RESTRAINT IN FALSE
IMPRISONMENT
The restraint must be total
Bird v Jones (passage over bridge)
The Balmain New Ferry Co v Robertson

Total restraint implies the absence of a reasonable


means of escape
Burton v Davies (D refuses to allow P out of car)

Restraint may be total where D subjects P to his/her


authority with no option to leave
Symes v Mahon (police officer arrests P by mistake)
Myer Stores v Soo

FORMS OF FALSE
IMPRISONMENT
See the following Cases:

Cowell v. Corrective Services


Commissioner of NSW (1988) Aust.
Torts Reporter 81-197.
Louis v. The Commonwealth of
Australia 87 FLR 277.
Lippl v. Haines & Another (1989)
Aust. Torts Reporter 80-302;
(1989) 18 NSWLR 620.

VOLUNTARY CASES
In general, there is no FI where one
voluntarily submits to a form of restraint
Herd v Weardale (D refuses to allow P out of mine
shaft)

Robinson v The Balmain New Ferry Co. (D


refuses to allow P to leave unless P pays fare)

Lippl v Haines
Where there is no volition for restraint, the
confinement may be FI (Bahner v Marwest
Hotels Co.)

WORDS AND FALSE


IMPRISONMENT
In general, words can constitute FI
see Balkin & Davis pp. 55 to 56:
restraint even by mere threat of force
which intimidates a person into compliance
without any laying on of hands may be
false imprisonment
- Symes v Mahon

KNOWLEDGE IN FALSE
IMPRISONMENT
The knowledge of the P at the
moment of restraint is not
essential.
Meering v Graham White Aviation
Murray v Ministry of Defense

WHO IS LIABLE? THE


AGGRIEVED CITIZEN OR THE
POLICE OFFICER?
In each case, the issue is whether the
police in making the arrest acted
independently or as the agent of the
citizen who promoted and caused the
arrest

Dickenson v Waters Ltd


Bahner v Marwest Hotels Co

THE MENTALLY ILL AND


FALSE IMPRISONMENT

In Common Law, the lawfulness of an act of detention of a person


must depend on "overriding necessity for the protection of himself
and others per Harvey J in In re Hawke (1923) 40 WN (NSW) 58
The situation under statute:
Watson v Marshall and Cade (1971) 124 CLR 621
The Vic Mental Health Act 1959:Any person may be admitted
into and detained in a psychiatric hospital upon the production of
(a) a request under the hand of some person in the prescribed form;
(b) a statement of the prescribed particulars; and
(c) a recommendation in the prescribed form of a medical practitioner based
upon a personal examination of such person made not more than seven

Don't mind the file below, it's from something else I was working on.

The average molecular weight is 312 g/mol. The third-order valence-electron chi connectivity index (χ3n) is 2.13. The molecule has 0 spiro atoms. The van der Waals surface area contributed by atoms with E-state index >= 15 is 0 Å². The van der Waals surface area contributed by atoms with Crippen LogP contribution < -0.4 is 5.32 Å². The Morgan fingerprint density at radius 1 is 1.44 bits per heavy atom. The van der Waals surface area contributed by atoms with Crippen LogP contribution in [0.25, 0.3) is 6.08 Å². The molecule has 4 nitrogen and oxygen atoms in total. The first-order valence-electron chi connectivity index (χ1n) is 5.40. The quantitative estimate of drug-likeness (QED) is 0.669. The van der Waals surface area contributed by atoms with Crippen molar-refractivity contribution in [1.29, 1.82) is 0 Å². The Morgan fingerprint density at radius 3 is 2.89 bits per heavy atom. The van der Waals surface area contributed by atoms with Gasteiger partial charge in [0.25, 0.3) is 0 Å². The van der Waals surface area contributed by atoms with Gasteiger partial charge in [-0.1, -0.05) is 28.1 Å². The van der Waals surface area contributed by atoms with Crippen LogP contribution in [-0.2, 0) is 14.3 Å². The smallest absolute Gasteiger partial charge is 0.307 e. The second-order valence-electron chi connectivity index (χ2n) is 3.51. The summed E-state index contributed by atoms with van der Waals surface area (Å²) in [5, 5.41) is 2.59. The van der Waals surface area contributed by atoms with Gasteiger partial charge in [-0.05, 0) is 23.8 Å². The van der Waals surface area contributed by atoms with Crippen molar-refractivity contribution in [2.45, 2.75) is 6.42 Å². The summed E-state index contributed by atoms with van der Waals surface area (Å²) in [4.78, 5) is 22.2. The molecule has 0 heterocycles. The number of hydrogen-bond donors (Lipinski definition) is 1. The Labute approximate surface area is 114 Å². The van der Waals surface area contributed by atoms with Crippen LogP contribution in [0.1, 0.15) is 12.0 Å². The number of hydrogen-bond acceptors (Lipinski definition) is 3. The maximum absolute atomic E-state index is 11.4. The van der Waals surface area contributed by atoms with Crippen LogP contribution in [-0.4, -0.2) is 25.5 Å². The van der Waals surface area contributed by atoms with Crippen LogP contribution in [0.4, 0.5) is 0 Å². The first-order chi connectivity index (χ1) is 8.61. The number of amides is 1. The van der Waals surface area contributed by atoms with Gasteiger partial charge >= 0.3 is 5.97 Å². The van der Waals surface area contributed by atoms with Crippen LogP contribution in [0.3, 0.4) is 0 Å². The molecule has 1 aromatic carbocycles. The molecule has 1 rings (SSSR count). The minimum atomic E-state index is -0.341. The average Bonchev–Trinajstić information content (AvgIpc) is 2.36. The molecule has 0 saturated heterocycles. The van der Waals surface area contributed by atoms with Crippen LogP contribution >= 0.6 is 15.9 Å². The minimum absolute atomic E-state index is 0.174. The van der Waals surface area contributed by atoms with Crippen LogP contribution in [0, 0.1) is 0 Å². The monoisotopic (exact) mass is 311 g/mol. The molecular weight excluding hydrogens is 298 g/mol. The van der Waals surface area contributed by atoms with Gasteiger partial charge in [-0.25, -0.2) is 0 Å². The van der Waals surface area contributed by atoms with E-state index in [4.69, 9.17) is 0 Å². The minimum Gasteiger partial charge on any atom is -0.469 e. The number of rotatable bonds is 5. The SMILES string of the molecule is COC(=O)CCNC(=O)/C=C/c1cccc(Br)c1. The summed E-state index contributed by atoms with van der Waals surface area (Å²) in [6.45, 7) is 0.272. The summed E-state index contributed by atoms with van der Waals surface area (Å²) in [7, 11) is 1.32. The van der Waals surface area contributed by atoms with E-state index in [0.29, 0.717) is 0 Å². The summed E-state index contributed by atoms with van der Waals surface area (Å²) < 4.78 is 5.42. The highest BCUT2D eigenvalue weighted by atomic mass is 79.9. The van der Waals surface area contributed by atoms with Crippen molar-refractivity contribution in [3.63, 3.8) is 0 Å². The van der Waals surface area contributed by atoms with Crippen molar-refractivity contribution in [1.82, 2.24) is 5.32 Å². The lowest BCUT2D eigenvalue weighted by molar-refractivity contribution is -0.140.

clear days before the admission of such person.

DAMAGES
False imprisonment is actionable per se
The failure to prove any actual financial loss
does not mean that the plaintiff should recover
nothing. The damages are at large. An
interference with personal liberty even for a
short period is not a trivial wrong. The injury to
the plaintiff's dignity and to his feelings can be
taken into account in assessing damages (Watson
v Marshall and Cade )

OTHER FORMS OF TRESPASS


TRESPASS
TRESPASS
PERSON
BATTERY
ASSAULT
FALSE IMPRISONMENT

PROPERTY

TRESPASS TO
PROPERTY
TRESPASS
TRESPASS TO
TO PROPERTY
PROPERTY

LAND

GOODS/CHATTELS

TRESPASS TO LAND
The intentional or

negligent act of D which


directly interferes with
the plaintiffs exclusive
possession of land

THE NATURE OF THE


TORT

Land includes the actual soil/dirt, the


structures/plants on it and the airspace
above it
Cujus est solum ejus est usque ad coelum
et inferos
Bernstein of Leigh v Skyways & General
Ltd
Kelson v Imperial Tobacco

STATUTORY EASEMENTS
Conveyancing Act 1919 s 88K (NSW)
1. The Court may make an order imposing an easement
over land if the easement is reasonably necessary for
the effective use or development of other land that will
have the benefit of the easement.
2. Such an order may be made only if the Court is
satisfied that:
(a) use of the land having the benefit of the easement will not be
inconsistent with the public interest, and
(b) the owner of the land to be burdened by the easement and each
other person having an estate or interest in that land can be
adequately compensated for any loss or other disadvantage that will
arise from imposition of the easement
all reasonable attempts have been made by the applicant for the order
to obtain the easement or an easement having the same effect but
have been unsuccessful

RESTRICTIONS ON
STATUTORY EASEMENTS
Property rights are valuable rights and the court should
not lightly interfere with [such] property rights [the
section] does not exist for people build right up to the
boundary of their property [or] build without adequate
access and then expect others to make their land available
for access per Young J Hanny v Lewis (1999) NSW Conv.
R 55-879 at 56-875
Developers have a responsibility to act reasonably as do
the proprietors of adjoining land and the developers should
not just proceed as if they would automatically get what
they seek without negotiations (per Windeyer J Goodwin v
Yee Holdings Pty Ltd (1997) 8 BPR)

The Issue of Compensation


88K (2) Such an order may be made only if the Court is satisfied
that: the owner of the land to be burdened by the easement and
each other person having an estate or interest in that land can
be adequately compensated for any loss or other disadvantage
that will arise from imposition of the easement
Adequate compensation: (Wengarin Pty Ltd v Byron Shire
Council [1999] NSWSC 485)

the diminished market value of the servient land


associated costs that would be caused to the owner
loss of amenities such as peace and quite
where assessment proves difficult, the court may assess compensation on
a percentage of the profits that would be made from the use of the
easement

Neighbouring land Access


and Utility Service Orders
The Access to Neighbouring Land Act 2000 ss11 and
13
(1) A Local Court may make a neighbouring land access /utility service
access order if it is satisfied that access to land is required for the
purpose of carrying out work on or in connection with a utility service
situated on the land and it is satisfied that it is appropriate to make the
order in the circumstances of the case